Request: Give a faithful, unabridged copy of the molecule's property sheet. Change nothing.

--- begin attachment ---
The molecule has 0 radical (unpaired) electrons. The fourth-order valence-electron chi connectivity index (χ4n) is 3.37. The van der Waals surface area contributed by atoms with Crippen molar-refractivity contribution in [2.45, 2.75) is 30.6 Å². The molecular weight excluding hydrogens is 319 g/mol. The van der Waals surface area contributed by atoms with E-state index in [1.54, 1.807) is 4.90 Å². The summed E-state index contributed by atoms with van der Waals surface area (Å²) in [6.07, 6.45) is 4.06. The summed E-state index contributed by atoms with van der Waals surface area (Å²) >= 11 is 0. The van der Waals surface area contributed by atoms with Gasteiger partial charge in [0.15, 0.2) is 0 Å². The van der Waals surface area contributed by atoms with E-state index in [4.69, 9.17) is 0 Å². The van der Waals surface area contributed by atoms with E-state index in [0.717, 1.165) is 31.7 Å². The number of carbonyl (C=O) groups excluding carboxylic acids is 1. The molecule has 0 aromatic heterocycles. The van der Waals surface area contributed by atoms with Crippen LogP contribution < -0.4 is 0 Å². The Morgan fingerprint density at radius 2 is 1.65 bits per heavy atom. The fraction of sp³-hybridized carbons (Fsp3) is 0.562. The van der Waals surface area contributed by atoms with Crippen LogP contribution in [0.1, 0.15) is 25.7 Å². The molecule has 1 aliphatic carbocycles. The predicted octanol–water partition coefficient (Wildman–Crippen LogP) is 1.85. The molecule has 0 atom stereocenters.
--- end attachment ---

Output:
The molecule has 0 radical (unpaired) electrons. The fourth-order valence-electron chi connectivity index (χ4n) is 3.37. The van der Waals surface area contributed by atoms with Crippen molar-refractivity contribution in [2.45, 2.75) is 30.6 Å². The molecular weight excluding hydrogens is 319 g/mol. The van der Waals surface area contributed by atoms with E-state index in [1.54, 1.807) is 4.90 Å². The summed E-state index contributed by atoms with van der Waals surface area (Å²) in [6.07, 6.45) is 4.06. The summed E-state index contributed by atoms with van der Waals surface area (Å²) >= 11 is 0. The van der Waals surface area contributed by atoms with Gasteiger partial charge in [0.15, 0.2) is 0 Å². The van der Waals surface area contributed by atoms with E-state index in [4.69, 9.17) is 0 Å². The van der Waals surface area contributed by atoms with E-state index in [0.717, 1.165) is 31.7 Å². The number of carbonyl (C=O) groups excluding carboxylic acids is 1. The molecule has 0 aromatic heterocycles. The van der Waals surface area contributed by atoms with Crippen LogP contribution < -0.4 is 0 Å². The Morgan fingerprint density at radius 2 is 1.65 bits per heavy atom. The fraction of sp³-hybridized carbons (Fsp3) is 0.562. The van der Waals surface area contributed by atoms with Crippen LogP contribution in [0.1, 0.15) is 25.7 Å². The molecule has 1 aliphatic carbocycles. The predicted octanol–water partition coefficient (Wildman–Crippen LogP) is 1.85. The molecule has 0 atom stereocenters.